28. another lesson on american small talk, just ask them about themselves, how many kids you have, where did you grow up, where did you go to school, doesn't take much cuz most americans love to talk about themselves!

  29. At our doorstep "waiting for pancakes"?? Ha! I believe I said *lesson*'d be making me pancakes. Nice try, though.

  30. Hairy, on behalf of the Americans who were born in American, we are heartily glad to claim you as one of our own!

  31. Well I was born and raised in America and its been a good 6 generations since someone in my family came from anywhere else but I find people with parents from other countries really interesting. I think its great you have such an awesome story to tell about discovering your Swedish heritage...and bonus that you speak both languages. That makes you cool in my book. :)

    I always stalked my friends parents that were from other countries and asked them all kinds of questions about where they were from. Even though I've been to a couple of other countries (Italy, Switzerland, and Belize) I really really want to see the entire world and probably won't be able I just badger the people that live in those places so I can feel as though I've been there...albeit vicariously. So thanks for making me feel as though I've taken a trip to Sweden. Although your blog has prompted me to do research on a Scandinavian trip which might become a reality in a few more years. :)

  32. I've had the Swedish pancakes but not American ones and they were delicious. and can assure you don't mind tasting American ones.

  33. @anonymous – it is amazing what an impact those few years abroad can have. It really is nice to hear that other people have the same experiences in similar situations.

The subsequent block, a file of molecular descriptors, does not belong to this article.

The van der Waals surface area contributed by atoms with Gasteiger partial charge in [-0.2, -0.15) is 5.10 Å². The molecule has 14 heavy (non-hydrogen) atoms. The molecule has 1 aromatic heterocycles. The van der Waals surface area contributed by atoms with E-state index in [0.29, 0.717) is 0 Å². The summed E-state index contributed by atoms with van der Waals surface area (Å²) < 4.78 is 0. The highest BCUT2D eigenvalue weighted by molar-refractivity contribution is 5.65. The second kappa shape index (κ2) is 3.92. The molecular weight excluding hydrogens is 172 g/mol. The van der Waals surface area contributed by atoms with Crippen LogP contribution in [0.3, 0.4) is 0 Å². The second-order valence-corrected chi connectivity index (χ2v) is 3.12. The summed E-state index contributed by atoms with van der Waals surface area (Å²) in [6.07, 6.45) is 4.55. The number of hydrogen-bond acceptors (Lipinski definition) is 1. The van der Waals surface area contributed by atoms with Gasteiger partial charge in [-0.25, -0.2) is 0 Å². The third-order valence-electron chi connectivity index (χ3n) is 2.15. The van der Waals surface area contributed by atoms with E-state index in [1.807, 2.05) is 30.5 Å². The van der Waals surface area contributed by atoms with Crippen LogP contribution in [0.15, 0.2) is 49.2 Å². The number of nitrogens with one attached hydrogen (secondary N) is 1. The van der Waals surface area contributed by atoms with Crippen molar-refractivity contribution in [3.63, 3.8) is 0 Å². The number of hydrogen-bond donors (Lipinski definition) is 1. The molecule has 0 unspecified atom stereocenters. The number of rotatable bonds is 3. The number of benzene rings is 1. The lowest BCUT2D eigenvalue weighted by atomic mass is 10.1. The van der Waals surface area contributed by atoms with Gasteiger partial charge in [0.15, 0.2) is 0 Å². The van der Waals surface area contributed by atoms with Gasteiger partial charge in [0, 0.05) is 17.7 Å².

And thanks for the pancake tip!

    @E – I trust wikipedia over everything. Even yogurt.

    And no, but the extra 20 pounds coupled with the one inch shorter definitely does. Maybe that makes me an asshole.

    @Robban – agreed.

    @noir – some guys do. But youre right, theres not much that can be done about it. Like me and my receding hairline. Its just the way it is.

    @An American Girl – so then maybe running out naked to douse the spaghetti was in fact a good idea!

    @ Xoán-Wahn – it takes a while.

    @anonymous –
    5’3” 163 lbs US woman.
    5’5” 142 lbs. Swedish woman.

    Don’t be a jerk.

    @LadyFi – oooh... water is key to boiling.

    I think Im going to give the pancakes another shot. Maybe this weekend.

    @mamma – and you can run marathons. This is why you could beat people up that write mean comments on here.

    @Floridian – its true... thats the tricky part about all this, but the labeling has kind of been pushed on me. I think I embrace whatever I get labeled with.

    @Magnus – the grass is always greener. I often times feel the same way. Theres always that what if. Its frustrating.

    @Andreas – oooh... I like it. I’ll see what I can do.

    @Anonymous – well done

    @E – a good addition

    @Swedish Sue – it’s not. I just happen to be very hairy.

    I had no idea there was a Gothenburg, Nebraska. Clearly I need to visit this place at some point in my life!

    @*corinne – it has made moving here more than worth it.

    @anonymous – very true. I think most people regardless of nationality like to talk about themselves. Even Swedes once you get them going.

    @Anne – I learn by watching. And tasting. Obviously.

    @Laura – YES!

    @ Mama – well you should definitely make a trip to Scandinavia. Its quite the place!

    @Tod – I have a hard time believing that any pancakes could ever be bad. Except for the ones I make. Unfortunately.